Once a skeptical Roxie rules out the other possibilities-like Lincoln created this delusion to escape his abusive father-she accepts her gut-deep knowledge of the truth. But someone has been screwing with her light, using it to commit crimes, and their actions are about to cause irreparable damage to two worlds: the one she lives in, and the one she can’t remember.
Aided by her best friend Jordan, her boyfriend Tucker, and Lincoln, Roxie tracks down the criminal and uncovers many more secrets not only of her past, but of the history of their race on Earth. And then Roxie faces a horrible dilemma-the only way she can stop them from ripping apart both worlds is to fuse with her light…which could be tainted by the evil with which it was used.
What was the starting point for Full Fusion? Did the idea come from something or pop out of nowhere?
Like most of my books, the inspiration was many. 😊 I’d always wanted to write a YA but I wasn’t a very good teenager, so I wasn’t sure I could do it. I think the main inspiration was Anna from the TV show Supernatural. She was an angel who chose to fall and had lost the part of her that made her angelic. So I wanted to explore what that would be like—to be missing your soul. It seemed to tie perfectly with something I felt as a teenager that I’ve always found difficult to describe: a disconnect between my perception and my reality. It often felt completely surreal, looking at the world from behind my face. It was a quirk of my consciousness, but it was really fun to approach it from an adventurous perspective.
What was the hardest thing to write?
I remember this book as being a complete blast. I’m sure that’s selective memory and it wasn’t always easy, but I’m going to say the end was the hardest thing. I always struggle first to get there (it seems to just keep going and going!) and then to find the right words to tie it all off in a satisfying way.
Any future plans for this series or another?
The Fusion Series is a complete trilogy, but the door is open for additional stories, so it may continue at some point. In the meantime, I have a standalone book about a foster kid with ghosts she can’t get rid of and have just started a new series about a group of teens who discover they are part of an ancient tradition of protectors, awakened to face a threat the world hasn’t seen in a very long time.
Where did you get your start with writing? Did you ever think you’d make it this far?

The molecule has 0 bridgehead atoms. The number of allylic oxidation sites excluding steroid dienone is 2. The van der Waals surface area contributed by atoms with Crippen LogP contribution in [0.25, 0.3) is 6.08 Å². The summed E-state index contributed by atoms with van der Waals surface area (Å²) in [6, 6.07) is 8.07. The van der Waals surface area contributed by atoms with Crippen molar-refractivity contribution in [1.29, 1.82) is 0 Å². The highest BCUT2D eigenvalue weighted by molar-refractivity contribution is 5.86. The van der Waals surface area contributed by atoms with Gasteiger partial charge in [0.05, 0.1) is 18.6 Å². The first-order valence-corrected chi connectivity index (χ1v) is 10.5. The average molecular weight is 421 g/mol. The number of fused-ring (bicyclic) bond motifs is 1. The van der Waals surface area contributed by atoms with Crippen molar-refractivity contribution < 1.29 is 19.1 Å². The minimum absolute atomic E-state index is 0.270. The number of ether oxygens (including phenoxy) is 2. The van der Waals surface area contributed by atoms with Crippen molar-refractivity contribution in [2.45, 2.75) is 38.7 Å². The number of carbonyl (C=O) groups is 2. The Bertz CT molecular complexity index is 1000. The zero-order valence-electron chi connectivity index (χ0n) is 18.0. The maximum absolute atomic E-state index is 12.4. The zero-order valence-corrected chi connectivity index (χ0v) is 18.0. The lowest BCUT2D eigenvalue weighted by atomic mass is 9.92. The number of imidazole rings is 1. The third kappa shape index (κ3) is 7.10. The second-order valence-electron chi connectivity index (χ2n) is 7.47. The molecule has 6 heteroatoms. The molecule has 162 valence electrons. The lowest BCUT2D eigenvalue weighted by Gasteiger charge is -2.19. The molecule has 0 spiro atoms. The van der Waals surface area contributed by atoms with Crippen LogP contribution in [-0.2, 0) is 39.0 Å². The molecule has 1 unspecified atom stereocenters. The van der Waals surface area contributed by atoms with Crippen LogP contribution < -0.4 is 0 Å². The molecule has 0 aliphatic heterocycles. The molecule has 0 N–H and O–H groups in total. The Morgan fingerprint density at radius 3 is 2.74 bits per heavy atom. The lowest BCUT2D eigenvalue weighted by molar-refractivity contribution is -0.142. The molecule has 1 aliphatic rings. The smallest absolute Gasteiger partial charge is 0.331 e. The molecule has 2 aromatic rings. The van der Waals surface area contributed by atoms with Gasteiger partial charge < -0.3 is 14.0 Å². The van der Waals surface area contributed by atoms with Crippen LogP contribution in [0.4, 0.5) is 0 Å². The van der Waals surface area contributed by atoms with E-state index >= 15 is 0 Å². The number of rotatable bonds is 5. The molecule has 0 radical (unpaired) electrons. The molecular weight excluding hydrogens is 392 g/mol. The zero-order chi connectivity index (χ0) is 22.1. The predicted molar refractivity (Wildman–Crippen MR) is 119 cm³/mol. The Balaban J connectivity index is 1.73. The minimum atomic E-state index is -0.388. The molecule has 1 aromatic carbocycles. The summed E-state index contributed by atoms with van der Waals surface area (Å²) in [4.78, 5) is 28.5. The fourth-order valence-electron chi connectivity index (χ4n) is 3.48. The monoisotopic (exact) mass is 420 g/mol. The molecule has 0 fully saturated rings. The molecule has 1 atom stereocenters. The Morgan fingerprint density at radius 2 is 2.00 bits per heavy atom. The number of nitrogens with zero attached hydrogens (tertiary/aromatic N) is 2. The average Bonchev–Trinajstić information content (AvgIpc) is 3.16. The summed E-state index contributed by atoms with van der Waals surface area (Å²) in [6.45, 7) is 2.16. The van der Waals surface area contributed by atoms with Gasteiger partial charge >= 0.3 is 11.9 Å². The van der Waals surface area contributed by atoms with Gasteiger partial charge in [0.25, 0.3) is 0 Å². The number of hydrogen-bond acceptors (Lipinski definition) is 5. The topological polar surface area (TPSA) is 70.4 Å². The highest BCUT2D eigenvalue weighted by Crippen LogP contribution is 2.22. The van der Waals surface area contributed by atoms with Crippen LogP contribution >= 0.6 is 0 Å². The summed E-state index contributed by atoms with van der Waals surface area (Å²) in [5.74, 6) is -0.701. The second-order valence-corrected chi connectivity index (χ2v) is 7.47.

I’ve kind of always been a writer. I started writing with a goal of publication in 1993 and I think I just assumed I would always do it. I didn’t really think about how far I’d go in terms of how many books I’d get published or anything like that. It’s a never-ending journey. 😊
What’s the best/worst aspects of getting published?
The very best aspect is having a reader (any reader, but especially someone I don’t know) tell me they love something in one of my books. When it’s one of my own favorite parts, the euphoria can last days. LOL
I can’t say there’s a worst aspect. There are things that are hard—finding readers in a crowded market, for example, or getting negative reviews, but those are just part of the job, and every job has hard parts. I wouldn’t trade it for anything.
What’s one thing most people would find surprising about you?
I’m very talkative and a little pushy with sharing my thoughts in conversation (“know-it-all” is often a label applied to me LOL) so people are usually shocked to hear that I’m an introvert and find unstructured social interaction to be excruciating!
Natalie J. Damschroder is an award-winning author of contemporary and paranormal romance, with an emphasis on romantic adventure. She has had 24 novels, 7 novellas, and 16 short stories published by several publishers, most recently with Soul Mate Publishing, Entangled Publishing, and Carina Press. She recently debuted her Fusion Series, a young adult paranormal adventure series, with Full Fusion, as NJ Damschroder. Learn more about those books here.
Natalie grew up in Massachusetts, and loves the New England Patriots more than anything. (Except her family. And writing and reading. And popcorn.) When she’s not writing, she does freelance editing and proofreading. She and her husband have two grown daughters, one of whom is also a novelist. (The other one prefers math. Smart kid. Practical.)